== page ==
This is not to suggest that fatwas were never issued in the pre-colonial period. It is just that they did not carry the same leverage — especially in the presence of a strong central authority which was eager to instrumentalise religion for legitimising its own rule and authority.
From the colonial period to this date, fatwas have not carried the force of law. Yet, they have been an extremely powerful instrument since the early nineteenth century. Through fatwas, Ulema have carved out a niche for themselves in the public sphere. They have done so on the premise of providing guidance to the Muslims in matters of beliefs and practices. But the problematic part has been where the Ulema of various persuasions have judged the belief system of rival groups. This has led to situations in which scholar of every major sect has labelled the other as kafir.
‘Proto’ Ahl-i-Hadith groups in India were the first victims of a takfiri fatwa in these changed circumstances. Ahmad Raza Khan Barelvi castigated leading Deobandi scholars such as Rashid Ahmad Gangohi and labelled some aspects of Deobandi beliefs as pure kufr. Deobandis too used similar language against the rest. When the issue of Mirza Ghulam Ahmad’s claim of Prophethood came up during the 1880s, the takfiri fatwas against Ahmadis were almost unanimous.
Among all such fatwas, it was only this fatwa against the Ahmadis which was accorded a legal sanction through 2nd amendment in 1974. This emboldened some extremist groups to press the government to give a similar legal sanction to a fatwa of kufr against the Shias.
It should be added that while fatwas of kufr, from the very beginning, had the potential to divide people and fawn hatred, they did not always lead to violence. Figures like Sayyid Ahmad Khan boldly called into question so many traditional aspects of religious beliefs. Consequently, he was condemned by some as a kafir but he was not physically targeted. Niaz Fatehpuri ridiculed religion and got venomous verbal responses rather than an assassin’s bullet. Ghulam Ahmad Parwez challenged the authenticity of Hadith literature and yet he lived till a ripe age before he passed away in 1985.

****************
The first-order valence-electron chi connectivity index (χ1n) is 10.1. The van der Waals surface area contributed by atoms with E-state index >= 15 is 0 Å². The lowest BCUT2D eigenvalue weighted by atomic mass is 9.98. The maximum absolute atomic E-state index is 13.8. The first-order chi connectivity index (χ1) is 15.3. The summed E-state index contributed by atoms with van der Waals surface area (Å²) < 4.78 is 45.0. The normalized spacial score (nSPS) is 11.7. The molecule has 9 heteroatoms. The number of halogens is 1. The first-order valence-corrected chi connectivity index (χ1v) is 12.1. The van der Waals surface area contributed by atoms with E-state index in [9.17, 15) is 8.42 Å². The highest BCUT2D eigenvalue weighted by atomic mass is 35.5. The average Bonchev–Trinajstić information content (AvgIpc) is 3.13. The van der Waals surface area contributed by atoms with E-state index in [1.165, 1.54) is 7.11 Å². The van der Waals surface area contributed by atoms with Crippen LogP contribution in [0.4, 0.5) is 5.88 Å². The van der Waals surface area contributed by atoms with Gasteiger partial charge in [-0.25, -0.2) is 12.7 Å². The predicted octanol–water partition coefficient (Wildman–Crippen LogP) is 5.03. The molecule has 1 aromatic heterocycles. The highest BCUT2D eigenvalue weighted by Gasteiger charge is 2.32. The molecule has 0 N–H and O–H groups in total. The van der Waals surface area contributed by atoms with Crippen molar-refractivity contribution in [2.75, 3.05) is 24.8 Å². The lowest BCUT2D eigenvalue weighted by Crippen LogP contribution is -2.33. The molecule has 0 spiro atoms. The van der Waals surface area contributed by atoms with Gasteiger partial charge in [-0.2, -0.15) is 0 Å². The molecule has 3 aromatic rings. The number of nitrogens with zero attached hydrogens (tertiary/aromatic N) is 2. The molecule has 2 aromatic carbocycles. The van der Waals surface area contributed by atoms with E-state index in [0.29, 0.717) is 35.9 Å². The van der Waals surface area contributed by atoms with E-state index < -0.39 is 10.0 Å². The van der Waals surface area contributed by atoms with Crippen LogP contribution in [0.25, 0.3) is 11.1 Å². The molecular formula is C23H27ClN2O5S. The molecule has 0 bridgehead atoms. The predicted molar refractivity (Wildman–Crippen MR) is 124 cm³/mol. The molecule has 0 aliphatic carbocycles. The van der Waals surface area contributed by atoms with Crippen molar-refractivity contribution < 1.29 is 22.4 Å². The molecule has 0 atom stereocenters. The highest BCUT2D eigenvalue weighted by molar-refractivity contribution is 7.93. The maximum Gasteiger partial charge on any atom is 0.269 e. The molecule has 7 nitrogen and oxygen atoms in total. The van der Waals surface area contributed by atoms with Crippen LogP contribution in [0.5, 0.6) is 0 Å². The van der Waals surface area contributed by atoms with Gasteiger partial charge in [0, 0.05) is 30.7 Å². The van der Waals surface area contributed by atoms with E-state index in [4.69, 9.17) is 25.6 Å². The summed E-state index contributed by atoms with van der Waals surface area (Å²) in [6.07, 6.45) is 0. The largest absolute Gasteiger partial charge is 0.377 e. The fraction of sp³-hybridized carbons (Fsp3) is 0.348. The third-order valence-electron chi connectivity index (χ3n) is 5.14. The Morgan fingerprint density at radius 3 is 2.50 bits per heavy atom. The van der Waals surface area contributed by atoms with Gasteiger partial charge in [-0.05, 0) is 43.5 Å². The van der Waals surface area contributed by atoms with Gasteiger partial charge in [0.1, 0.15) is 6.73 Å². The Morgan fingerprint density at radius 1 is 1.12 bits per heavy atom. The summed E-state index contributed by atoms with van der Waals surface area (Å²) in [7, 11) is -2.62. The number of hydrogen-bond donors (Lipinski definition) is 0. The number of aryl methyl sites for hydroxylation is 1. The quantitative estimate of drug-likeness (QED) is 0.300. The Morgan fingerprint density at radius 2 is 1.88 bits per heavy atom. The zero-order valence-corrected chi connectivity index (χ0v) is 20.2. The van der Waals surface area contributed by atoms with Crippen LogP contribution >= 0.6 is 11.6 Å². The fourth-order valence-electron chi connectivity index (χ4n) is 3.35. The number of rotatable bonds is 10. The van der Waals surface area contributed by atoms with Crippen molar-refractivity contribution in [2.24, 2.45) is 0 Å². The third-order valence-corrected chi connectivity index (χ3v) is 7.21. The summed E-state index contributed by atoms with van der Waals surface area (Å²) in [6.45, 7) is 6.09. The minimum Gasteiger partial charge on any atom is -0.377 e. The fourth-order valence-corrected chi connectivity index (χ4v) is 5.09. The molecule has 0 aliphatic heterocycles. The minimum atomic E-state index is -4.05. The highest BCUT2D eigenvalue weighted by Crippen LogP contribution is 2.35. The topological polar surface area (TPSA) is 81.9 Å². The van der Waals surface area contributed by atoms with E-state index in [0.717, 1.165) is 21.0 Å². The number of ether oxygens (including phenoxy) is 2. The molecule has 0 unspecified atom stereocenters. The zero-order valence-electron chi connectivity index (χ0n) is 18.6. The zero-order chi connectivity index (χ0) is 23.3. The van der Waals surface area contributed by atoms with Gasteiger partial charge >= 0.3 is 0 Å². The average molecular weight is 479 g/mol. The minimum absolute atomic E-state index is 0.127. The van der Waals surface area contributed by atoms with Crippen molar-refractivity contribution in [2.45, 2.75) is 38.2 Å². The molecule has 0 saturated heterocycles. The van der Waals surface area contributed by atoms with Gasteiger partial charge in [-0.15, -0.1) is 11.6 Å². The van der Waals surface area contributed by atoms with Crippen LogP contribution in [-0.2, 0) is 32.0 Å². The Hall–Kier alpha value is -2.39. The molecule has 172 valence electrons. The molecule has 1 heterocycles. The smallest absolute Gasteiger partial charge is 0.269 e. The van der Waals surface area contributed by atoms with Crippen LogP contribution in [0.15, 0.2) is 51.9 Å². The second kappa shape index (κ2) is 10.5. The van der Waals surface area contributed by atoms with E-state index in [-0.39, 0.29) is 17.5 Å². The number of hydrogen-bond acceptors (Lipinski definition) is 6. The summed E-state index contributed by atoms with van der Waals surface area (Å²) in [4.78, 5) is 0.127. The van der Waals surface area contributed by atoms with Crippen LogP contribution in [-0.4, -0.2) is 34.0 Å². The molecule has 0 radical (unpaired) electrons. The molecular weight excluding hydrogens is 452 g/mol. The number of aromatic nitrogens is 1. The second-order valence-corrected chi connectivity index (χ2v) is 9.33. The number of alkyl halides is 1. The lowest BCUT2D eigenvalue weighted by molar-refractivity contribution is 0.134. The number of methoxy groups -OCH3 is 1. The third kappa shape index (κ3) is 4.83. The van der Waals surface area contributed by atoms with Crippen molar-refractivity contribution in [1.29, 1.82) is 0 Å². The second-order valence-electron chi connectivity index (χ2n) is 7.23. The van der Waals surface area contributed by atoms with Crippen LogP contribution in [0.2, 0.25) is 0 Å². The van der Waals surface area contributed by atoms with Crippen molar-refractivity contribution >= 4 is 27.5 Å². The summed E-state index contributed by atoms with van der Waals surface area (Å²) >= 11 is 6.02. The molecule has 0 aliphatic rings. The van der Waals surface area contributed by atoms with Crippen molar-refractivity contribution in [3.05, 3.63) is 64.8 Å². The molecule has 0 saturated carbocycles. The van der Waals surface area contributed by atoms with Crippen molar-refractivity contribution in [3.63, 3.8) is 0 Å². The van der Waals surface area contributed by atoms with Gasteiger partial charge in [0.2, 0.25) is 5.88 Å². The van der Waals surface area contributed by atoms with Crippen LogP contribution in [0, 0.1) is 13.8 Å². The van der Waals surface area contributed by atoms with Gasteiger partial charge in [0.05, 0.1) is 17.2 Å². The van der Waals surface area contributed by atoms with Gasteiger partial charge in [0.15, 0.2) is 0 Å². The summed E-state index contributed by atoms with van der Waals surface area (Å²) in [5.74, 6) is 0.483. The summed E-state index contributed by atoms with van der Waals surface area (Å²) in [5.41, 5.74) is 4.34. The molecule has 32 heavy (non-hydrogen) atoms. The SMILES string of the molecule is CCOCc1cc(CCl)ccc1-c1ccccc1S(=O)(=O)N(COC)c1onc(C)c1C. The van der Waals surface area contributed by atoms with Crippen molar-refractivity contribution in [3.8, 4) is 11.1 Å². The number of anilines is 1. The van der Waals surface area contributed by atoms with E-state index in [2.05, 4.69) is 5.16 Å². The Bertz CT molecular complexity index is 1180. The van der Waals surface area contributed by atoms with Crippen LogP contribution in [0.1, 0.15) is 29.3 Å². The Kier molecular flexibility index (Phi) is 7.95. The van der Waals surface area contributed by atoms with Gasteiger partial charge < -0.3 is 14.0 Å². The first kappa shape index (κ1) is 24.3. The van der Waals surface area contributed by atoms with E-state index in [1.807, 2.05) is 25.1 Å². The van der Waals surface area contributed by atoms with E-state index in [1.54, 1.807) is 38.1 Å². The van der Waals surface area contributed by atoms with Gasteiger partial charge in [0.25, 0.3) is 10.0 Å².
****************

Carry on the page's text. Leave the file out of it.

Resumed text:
But since the late 1980s, things have changed dramatically. The emergence of militant sectarian groups has eliminated any scope of an informed discussion on any aspect of religion. A specific version of religious orthodoxy is being imposed without there being any possibility of a counter narrative. Any voice raised against such obscurantism is forcibly silenced.
The fatwas — other than in the matters of Islam and kufr — carry enormous weight and leverage in various worldly affairs as well with or without the sanction of the state. These include such matters as banking interests and issues relating to marriage, divorce and property. Only a limited section of Pakistani population actually follows the provisions of Family Laws passed in 1961. According to that law, pronouncement of talaq three times in one go does not nullify marriage; rather it only serves as the starting point of divorce proceedings in a court of law. But since this position runs counter to the popular understanding of the relevant injunction of Hanafi fiqh, people consider triple talaq as binding.